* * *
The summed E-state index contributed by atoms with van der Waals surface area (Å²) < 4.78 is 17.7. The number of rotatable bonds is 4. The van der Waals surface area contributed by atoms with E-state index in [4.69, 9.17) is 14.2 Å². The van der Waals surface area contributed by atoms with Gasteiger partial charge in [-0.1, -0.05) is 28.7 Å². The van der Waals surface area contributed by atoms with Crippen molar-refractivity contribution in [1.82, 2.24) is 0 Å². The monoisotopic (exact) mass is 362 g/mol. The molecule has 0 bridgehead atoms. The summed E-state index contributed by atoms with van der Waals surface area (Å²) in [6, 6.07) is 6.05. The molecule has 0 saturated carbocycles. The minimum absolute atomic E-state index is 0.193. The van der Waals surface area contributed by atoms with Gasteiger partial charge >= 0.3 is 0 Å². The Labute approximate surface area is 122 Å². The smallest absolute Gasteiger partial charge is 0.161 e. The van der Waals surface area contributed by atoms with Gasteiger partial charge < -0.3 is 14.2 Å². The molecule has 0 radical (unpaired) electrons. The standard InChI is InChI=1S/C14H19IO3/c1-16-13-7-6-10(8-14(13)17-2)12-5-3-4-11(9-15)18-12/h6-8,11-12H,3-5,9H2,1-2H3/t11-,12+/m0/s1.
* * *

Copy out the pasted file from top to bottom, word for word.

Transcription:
The summed E-state index contributed by atoms with van der Waals surface area (Å²) < 4.78 is 17.7. The number of rotatable bonds is 4. The van der Waals surface area contributed by atoms with E-state index in [4.69, 9.17) is 14.2 Å². The van der Waals surface area contributed by atoms with Gasteiger partial charge in [-0.1, -0.05) is 28.7 Å². The van der Waals surface area contributed by atoms with Crippen molar-refractivity contribution in [1.82, 2.24) is 0 Å². The monoisotopic (exact) mass is 362 g/mol. The molecule has 0 bridgehead atoms. The summed E-state index contributed by atoms with van der Waals surface area (Å²) in [6, 6.07) is 6.05. The molecule has 0 saturated carbocycles. The minimum absolute atomic E-state index is 0.193. The van der Waals surface area contributed by atoms with Gasteiger partial charge >= 0.3 is 0 Å². The Labute approximate surface area is 122 Å². The smallest absolute Gasteiger partial charge is 0.161 e. The van der Waals surface area contributed by atoms with Gasteiger partial charge < -0.3 is 14.2 Å². The molecule has 0 radical (unpaired) electrons. The standard InChI is InChI=1S/C14H19IO3/c1-16-13-7-6-10(8-14(13)17-2)12-5-3-4-11(9-15)18-12/h6-8,11-12H,3-5,9H2,1-2H3/t11-,12+/m0/s1.